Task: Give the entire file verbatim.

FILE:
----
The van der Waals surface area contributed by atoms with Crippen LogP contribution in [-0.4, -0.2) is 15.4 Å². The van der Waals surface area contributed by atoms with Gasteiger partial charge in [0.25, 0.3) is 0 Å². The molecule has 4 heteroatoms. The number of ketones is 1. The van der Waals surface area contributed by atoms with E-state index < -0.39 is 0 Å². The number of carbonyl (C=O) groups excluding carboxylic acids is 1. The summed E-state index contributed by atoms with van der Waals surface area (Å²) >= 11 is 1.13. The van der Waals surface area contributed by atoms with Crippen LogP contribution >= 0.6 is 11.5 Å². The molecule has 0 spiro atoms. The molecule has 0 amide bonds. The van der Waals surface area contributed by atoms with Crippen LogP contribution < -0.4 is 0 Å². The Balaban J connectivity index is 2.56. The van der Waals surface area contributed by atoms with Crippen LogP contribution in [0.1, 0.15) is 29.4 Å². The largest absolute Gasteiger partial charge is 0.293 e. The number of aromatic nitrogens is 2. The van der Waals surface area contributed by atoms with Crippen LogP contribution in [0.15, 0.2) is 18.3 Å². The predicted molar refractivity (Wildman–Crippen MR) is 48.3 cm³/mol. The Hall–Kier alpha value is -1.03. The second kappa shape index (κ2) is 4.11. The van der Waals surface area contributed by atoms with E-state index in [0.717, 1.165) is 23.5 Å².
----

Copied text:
The van der Waals surface area contributed by atoms with Crippen LogP contribution in [-0.4, -0.2) is 15.4 Å². The van der Waals surface area contributed by atoms with Gasteiger partial charge in [0.25, 0.3) is 0 Å². The molecule has 4 heteroatoms. The number of ketones is 1. The van der Waals surface area contributed by atoms with E-state index < -0.39 is 0 Å². The number of carbonyl (C=O) groups excluding carboxylic acids is 1. The summed E-state index contributed by atoms with van der Waals surface area (Å²) >= 11 is 1.13. The van der Waals surface area contributed by atoms with Crippen LogP contribution >= 0.6 is 11.5 Å². The molecule has 0 spiro atoms. The molecule has 0 amide bonds. The van der Waals surface area contributed by atoms with Crippen LogP contribution < -0.4 is 0 Å². The Balaban J connectivity index is 2.56. The van der Waals surface area contributed by atoms with Crippen LogP contribution in [0.1, 0.15) is 29.4 Å². The largest absolute Gasteiger partial charge is 0.293 e. The number of aromatic nitrogens is 2. The van der Waals surface area contributed by atoms with Crippen LogP contribution in [0.15, 0.2) is 18.3 Å². The predicted molar refractivity (Wildman–Crippen MR) is 48.3 cm³/mol. The Hall–Kier alpha value is -1.03. The second kappa shape index (κ2) is 4.11. The van der Waals surface area contributed by atoms with E-state index in [0.717, 1.165) is 23.5 Å².